The economic fallout from the COVID-19 pandemic has hit immigrant communities and people of color the hardest, impacting sectors like hospitality and leisure that predominantly employ low-wage, working class people, according to a report released by the progressive Fiscal Policy Institute. 

At the same time, many low-wage workers were deemed essential and went to work during the worst of the pandemic earlier this year, leading to a disproportionate death toll among Black and Brown people. 

The report comes as the recession from the pandemic has led to unemployment statewide in New York of more than 9%, and above 13% in New York City. Job gains stalled between September and October and a resurgence in the virus could make matters worse. 

The organization is backing an excluded workers fund as a potential solution, which would provide aid to undocumented immigrants who have lost their jobs due to the pandemic as well as funding for schools and social service programs. This may be a tall order given New York state's own fiscal and push for aid from the federal government.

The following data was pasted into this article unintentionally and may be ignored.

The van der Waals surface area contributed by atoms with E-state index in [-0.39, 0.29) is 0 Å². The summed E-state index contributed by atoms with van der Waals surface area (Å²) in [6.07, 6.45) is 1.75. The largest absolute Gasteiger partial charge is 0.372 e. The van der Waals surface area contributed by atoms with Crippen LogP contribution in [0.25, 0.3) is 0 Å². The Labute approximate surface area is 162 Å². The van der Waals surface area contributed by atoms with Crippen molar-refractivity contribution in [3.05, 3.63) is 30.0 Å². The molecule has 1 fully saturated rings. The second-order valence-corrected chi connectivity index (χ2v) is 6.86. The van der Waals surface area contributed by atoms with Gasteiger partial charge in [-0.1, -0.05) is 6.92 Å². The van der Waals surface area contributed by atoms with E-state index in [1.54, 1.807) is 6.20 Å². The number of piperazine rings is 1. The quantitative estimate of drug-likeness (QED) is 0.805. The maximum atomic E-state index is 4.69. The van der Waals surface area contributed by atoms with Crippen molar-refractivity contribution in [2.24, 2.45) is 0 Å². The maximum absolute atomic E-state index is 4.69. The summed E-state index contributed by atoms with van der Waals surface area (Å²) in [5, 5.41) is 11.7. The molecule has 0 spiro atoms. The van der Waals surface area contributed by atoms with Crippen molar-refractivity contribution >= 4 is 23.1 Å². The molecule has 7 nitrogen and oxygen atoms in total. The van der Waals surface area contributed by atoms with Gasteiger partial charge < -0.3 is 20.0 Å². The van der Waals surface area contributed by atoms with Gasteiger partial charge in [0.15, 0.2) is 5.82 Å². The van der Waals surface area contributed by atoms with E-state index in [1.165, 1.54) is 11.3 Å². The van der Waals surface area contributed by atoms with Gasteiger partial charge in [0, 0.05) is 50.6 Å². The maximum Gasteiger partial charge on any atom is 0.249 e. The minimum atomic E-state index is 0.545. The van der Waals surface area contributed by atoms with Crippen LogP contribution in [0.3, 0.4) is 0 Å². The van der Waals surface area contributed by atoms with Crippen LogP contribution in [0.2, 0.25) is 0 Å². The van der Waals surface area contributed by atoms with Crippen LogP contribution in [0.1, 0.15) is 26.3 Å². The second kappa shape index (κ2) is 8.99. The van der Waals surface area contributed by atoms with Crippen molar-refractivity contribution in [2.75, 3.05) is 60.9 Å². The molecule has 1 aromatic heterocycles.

"There is not a direct measure of unemployment among undocumented workers, but looking at the industries in which undocumented immigrants gives us insight into the labor market they are facing," the report found. "On the one hand, undocumented workers are particularly concentrated both among essential workers in jobs in supermarkets, public transportation, delivery services, and health care, for example."

The report pointed to the 46% drop in employment in leisure and recreation as well as a 40% decrease in the accommodation and food service industries. 

"This is also the sector where undocumented immigrants are most likely to be working," the report found. "Twenty percent of all undocumented immigrants working in New York State work in the leisure and hospitality industry, the largest single sector for employment of undocumented immigrants. Construction, the second-largest sector for undocumented immigrants, has also been hit hard by the recession."

The full report can be found here.